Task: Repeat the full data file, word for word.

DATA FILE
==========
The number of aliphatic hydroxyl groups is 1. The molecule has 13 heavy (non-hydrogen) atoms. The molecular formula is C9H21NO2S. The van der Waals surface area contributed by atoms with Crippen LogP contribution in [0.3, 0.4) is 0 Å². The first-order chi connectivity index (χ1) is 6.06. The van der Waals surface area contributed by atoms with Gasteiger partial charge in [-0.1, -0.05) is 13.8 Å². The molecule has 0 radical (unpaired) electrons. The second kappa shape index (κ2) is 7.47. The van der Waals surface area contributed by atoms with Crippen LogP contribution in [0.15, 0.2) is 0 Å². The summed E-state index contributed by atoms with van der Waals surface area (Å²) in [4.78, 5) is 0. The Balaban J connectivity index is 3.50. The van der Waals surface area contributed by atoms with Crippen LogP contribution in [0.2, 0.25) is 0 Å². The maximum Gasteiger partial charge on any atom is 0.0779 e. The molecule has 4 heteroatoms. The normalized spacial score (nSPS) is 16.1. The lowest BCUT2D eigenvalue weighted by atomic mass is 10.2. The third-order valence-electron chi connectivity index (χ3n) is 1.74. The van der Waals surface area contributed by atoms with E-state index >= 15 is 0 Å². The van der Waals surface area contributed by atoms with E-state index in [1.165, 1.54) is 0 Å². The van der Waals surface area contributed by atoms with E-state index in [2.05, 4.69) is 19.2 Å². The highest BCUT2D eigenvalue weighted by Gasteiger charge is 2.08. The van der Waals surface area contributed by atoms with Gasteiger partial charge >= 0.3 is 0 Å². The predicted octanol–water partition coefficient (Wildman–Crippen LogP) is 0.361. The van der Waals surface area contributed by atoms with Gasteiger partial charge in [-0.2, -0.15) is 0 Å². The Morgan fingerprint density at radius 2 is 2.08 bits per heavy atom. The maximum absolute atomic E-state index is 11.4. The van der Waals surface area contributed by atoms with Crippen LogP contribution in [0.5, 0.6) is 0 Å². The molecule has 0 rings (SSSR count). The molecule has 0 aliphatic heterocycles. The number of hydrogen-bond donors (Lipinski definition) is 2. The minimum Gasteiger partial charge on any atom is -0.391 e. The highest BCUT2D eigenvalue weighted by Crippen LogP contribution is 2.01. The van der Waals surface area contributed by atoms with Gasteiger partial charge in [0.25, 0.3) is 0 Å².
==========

The number of aliphatic hydroxyl groups is 1. The molecule has 13 heavy (non-hydrogen) atoms. The molecular formula is C9H21NO2S. The van der Waals surface area contributed by atoms with Crippen LogP contribution in [0.3, 0.4) is 0 Å². The first-order chi connectivity index (χ1) is 6.06. The van der Waals surface area contributed by atoms with Gasteiger partial charge in [-0.1, -0.05) is 13.8 Å². The molecule has 0 radical (unpaired) electrons. The second kappa shape index (κ2) is 7.47. The van der Waals surface area contributed by atoms with Crippen LogP contribution in [0.15, 0.2) is 0 Å². The summed E-state index contributed by atoms with van der Waals surface area (Å²) in [4.78, 5) is 0. The Balaban J connectivity index is 3.50. The van der Waals surface area contributed by atoms with Crippen LogP contribution in [0.2, 0.25) is 0 Å². The maximum Gasteiger partial charge on any atom is 0.0779 e. The molecule has 4 heteroatoms. The normalized spacial score (nSPS) is 16.1. The lowest BCUT2D eigenvalue weighted by atomic mass is 10.2. The third-order valence-electron chi connectivity index (χ3n) is 1.74. The van der Waals surface area contributed by atoms with E-state index >= 15 is 0 Å². The van der Waals surface area contributed by atoms with E-state index in [1.165, 1.54) is 0 Å². The van der Waals surface area contributed by atoms with E-state index in [2.05, 4.69) is 19.2 Å². The highest BCUT2D eigenvalue weighted by Gasteiger charge is 2.08. The van der Waals surface area contributed by atoms with Gasteiger partial charge >= 0.3 is 0 Å². The predicted octanol–water partition coefficient (Wildman–Crippen LogP) is 0.361. The van der Waals surface area contributed by atoms with Gasteiger partial charge in [-0.2, -0.15) is 0 Å². The Morgan fingerprint density at radius 2 is 2.08 bits per heavy atom. The maximum absolute atomic E-state index is 11.4. The van der Waals surface area contributed by atoms with Crippen LogP contribution in [0.5, 0.6) is 0 Å². The molecule has 0 rings (SSSR count). The molecule has 0 aliphatic heterocycles. The number of hydrogen-bond donors (Lipinski definition) is 2. The minimum Gasteiger partial charge on any atom is -0.391 e. The highest BCUT2D eigenvalue weighted by Crippen LogP contribution is 2.01. The van der Waals surface area contributed by atoms with Gasteiger partial charge in [0.25, 0.3) is 0 Å².